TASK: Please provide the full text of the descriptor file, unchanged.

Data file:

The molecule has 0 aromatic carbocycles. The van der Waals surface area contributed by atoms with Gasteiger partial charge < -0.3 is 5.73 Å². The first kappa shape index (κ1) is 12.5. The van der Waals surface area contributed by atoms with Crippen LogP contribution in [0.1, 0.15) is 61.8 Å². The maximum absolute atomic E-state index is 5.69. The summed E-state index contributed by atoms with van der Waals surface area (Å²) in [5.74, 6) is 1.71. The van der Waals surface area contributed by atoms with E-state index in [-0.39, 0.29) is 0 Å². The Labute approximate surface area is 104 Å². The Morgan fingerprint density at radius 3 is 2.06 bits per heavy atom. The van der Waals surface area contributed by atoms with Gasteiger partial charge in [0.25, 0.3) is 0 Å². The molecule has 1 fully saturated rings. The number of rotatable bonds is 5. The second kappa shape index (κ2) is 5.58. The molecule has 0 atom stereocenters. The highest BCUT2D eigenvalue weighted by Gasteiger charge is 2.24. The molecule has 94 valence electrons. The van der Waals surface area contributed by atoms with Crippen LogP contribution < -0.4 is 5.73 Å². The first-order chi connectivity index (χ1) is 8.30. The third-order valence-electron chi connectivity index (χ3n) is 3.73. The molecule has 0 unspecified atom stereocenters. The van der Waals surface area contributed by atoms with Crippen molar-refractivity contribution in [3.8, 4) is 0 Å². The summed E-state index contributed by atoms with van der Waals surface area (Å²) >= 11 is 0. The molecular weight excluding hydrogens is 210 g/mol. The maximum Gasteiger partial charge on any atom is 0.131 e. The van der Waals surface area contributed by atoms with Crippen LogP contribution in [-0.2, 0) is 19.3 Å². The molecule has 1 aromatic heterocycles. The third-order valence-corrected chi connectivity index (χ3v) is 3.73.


The molecule has 0 aromatic carbocycles. The van der Waals surface area contributed by atoms with Gasteiger partial charge < -0.3 is 5.73 Å². The first kappa shape index (κ1) is 12.5. The van der Waals surface area contributed by atoms with Crippen LogP contribution in [0.1, 0.15) is 61.8 Å². The maximum absolute atomic E-state index is 5.69. The summed E-state index contributed by atoms with van der Waals surface area (Å²) in [5.74, 6) is 1.71. The van der Waals surface area contributed by atoms with E-state index in [-0.39, 0.29) is 0 Å². The Labute approximate surface area is 104 Å². The Morgan fingerprint density at radius 3 is 2.06 bits per heavy atom. The van der Waals surface area contributed by atoms with Gasteiger partial charge in [0.25, 0.3) is 0 Å². The molecule has 1 fully saturated rings. The number of rotatable bonds is 5. The second kappa shape index (κ2) is 5.58. The molecule has 0 atom stereocenters. The highest BCUT2D eigenvalue weighted by Gasteiger charge is 2.24. The molecule has 94 valence electrons. The van der Waals surface area contributed by atoms with Crippen LogP contribution < -0.4 is 5.73 Å². The first-order chi connectivity index (χ1) is 8.30. The third-order valence-electron chi connectivity index (χ3n) is 3.73. The molecule has 0 unspecified atom stereocenters. The van der Waals surface area contributed by atoms with Crippen molar-refractivity contribution in [3.8, 4) is 0 Å². The summed E-state index contributed by atoms with van der Waals surface area (Å²) >= 11 is 0. The molecular weight excluding hydrogens is 210 g/mol. The maximum Gasteiger partial charge on any atom is 0.131 e. The van der Waals surface area contributed by atoms with Crippen LogP contribution in [-0.2, 0) is 19.3 Å². The molecule has 1 aromatic heterocycles. The third-order valence-corrected chi connectivity index (χ3v) is 3.73.